by Genevieve Wall

Spending quality time around local waterways deeply impacted my childhood. I grew up in the Petworth neighborhood of Washington, D.C., and on weekends, my family would frequently make the trek over to Rock Creek Park. My younger sister and I would scramble over the rocks, reach our hands into the soft silt at the bottom of the creek, and peer at the squirming critters underneath. Although we loved to swim, after heavy rainstorms, my dad would warn us not to — a warning which we’d either flat-out ignore, or, more mischievously, pretend to comply, and then stage a convenient slip on the rocks until we were soaked with brown creek water.

At the time, I didn’t understand why a creek or river might be safe to swim in one day, and potentially unsafe the next. But as an adult, I find myself sympathizing with my equally-exasperated-and-endeared dad at the memory of the two of us charging, care-free, into the creek.

I came to the James River Association through an Americorps post last year, when I lived and worked out at Presquile National Wildlife Refuge for eight months at the James River Ecology School. My position was officially supervised by the US FWS, but most of my working hours were spent with the Education staff at JRA. The partnership between the US FWS and JRA allows for thousands of students to visit the diverse island refuge each year and learn about the plants and animals that call it home. During the day at Presquile, bald eagles soar, Atlantic sturgeon breach, osprey dive, black rat snakes slither, and songbirds chirp. But living on the island full-time, I also got to see some other sights, sights rarely experienced by day-comers — the glittering galaxies of fireflies in the grasslands in May, coyotes packs yipping and howling to each other, and the constant ebb and flow of one season into the next.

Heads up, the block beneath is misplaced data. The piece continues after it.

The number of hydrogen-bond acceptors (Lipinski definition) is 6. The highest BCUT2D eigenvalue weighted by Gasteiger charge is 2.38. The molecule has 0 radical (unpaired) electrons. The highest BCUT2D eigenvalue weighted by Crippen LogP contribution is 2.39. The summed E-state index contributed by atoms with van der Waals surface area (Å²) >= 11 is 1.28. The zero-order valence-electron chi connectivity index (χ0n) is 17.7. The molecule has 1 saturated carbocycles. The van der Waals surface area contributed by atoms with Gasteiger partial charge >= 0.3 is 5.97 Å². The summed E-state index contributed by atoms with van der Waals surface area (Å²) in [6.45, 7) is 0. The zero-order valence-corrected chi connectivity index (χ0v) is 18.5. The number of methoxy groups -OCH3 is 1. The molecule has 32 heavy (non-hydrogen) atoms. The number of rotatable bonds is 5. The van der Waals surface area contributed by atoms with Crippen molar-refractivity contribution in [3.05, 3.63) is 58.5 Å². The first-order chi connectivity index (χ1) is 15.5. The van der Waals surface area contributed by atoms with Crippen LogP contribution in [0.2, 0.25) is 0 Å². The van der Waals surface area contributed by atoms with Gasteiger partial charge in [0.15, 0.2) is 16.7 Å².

I have a deep passion and respect for nature, and I take joy in facilitating connection between students and the outdoors. So I was delighted when JRA told me they wanted to have me back on as an Education staff!

Unfortunately, COVID-19 hit right as our spring season was due to start. While that has drastically changed the kinds of programs we’re able to offer, it was inspiring to see our team adapt on the fly to create and distribute online education resources. Additionally, I got to join the Advocacy team as the 2020 Water Quality Coordinator, where I support the James River Watch program.

The James River Watch is a citizen science program where volunteers go out to different places along the James River watershed every Thursday and collect samples of river water. We collect data about temperature, conductivity, and turbidity — but the most central piece of information we gather is about fecal coliform bacteria. Fecal coliform bacteria – like E. Coli and Enterococcus – can get into the river from sewer systems or run-off, and make people sick. (This, crucially, was the piece of information I didn’t grasp as a child — and the source of much parental exasperation.) Our program helps get out a weekly measurement of those bacteria so people can make an educated decision about whether they want to go into the river for kayaking, swimming, rafting, or boating — or if they just want to watch from the shore this week.

The James River is beautiful and alive, and the vast majority of the time, it’s a wonderful place to recreate. I love enjoying some active time along the James! But at least now I have the wisdom to know that a good guideline is to wait 48 hours after heavy rain before going in the water — and the opportunity to help other people gain that knowledge as well. So, the next time you’re planning a weekend adventure to the river, check out our data on Swim Guide or our web site, and you can enjoy the outdoors in confidence!